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This Week's Free Song Download
Love Is All
What's Your Rupture?
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Free Song Download of "Wishing Well," taken from Love Is All's new album, A Hundred Things to Keep Me Up at Night. The Swedish band's awaited follow-up to Nine Times That Same Song is another danceable, lo-fi barrage of chaotic guitars and saxophone, post-punk rhythms and singer Josephine Olausson's catchy mix of yelps and passionate melodies, perfectly connecting the dots between early Creation and Subway bands, Delta 5 and Huggy Bear.
This Week's Featured Downloads
Famous When Dead 6
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Playhouse has been pumping these compilations out for some time now, showing the world that their deep, playful brand of house music is still there, bubbling away while dance music drifts in and out of sub-genres. So as Kompakt goes the fancy-trance route, Playhouse is still finding gems from Losoul and Common Factor among others. Interestingly they have brought in Norwegian blog-houser Todd Terje who produces the compilation's most disarming track. A sort of mashup of Dick Dale and Playhouse's own Recloose, this is probably the furthest we stray from the deep house/electro vibe of the label but it makes for an unusual highlight. Other highlights come from Roman IV who throws down a funky number with "Neues Testament," a slow moving ass-shaker of a track replete with cheeky stabs and skittering percussion. My My take the most traditional Playhouse turn with the deep, rolling dancefloor bliss of "Day for Night," showing that there's still life in the old sound yet. They might be on their sixth installment but Playhouse still have a lot going for them; unfairly compared to Kompakt all too often, they have to me always done their own thing, and who can begrudge a label that? Comes in two parts -- one mixed and one unmixed for the DJs among us.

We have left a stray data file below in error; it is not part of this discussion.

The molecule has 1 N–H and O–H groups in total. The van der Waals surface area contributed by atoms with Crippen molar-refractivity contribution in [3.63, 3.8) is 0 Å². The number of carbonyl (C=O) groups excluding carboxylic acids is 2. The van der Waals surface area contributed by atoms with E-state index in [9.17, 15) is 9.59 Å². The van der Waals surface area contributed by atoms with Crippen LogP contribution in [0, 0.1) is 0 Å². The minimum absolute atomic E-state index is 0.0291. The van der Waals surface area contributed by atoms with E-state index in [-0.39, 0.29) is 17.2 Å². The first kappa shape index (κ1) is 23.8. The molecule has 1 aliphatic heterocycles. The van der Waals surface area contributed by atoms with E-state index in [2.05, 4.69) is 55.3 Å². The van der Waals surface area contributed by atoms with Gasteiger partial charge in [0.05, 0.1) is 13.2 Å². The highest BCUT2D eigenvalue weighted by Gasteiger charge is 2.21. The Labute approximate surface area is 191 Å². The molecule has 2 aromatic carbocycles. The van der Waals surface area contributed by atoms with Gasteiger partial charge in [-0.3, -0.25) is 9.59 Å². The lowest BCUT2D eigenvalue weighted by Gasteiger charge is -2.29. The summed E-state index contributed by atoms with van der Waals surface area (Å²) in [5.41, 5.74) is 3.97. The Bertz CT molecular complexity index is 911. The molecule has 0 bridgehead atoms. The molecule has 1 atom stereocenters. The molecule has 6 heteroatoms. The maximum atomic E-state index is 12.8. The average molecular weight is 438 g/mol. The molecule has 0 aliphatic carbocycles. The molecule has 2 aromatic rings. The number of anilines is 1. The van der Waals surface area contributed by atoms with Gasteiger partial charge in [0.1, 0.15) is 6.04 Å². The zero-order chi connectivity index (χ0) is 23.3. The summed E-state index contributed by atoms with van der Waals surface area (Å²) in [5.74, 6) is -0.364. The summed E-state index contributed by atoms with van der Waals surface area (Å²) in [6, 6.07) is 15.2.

Live at the Royal Festival Hall
Light in the Attic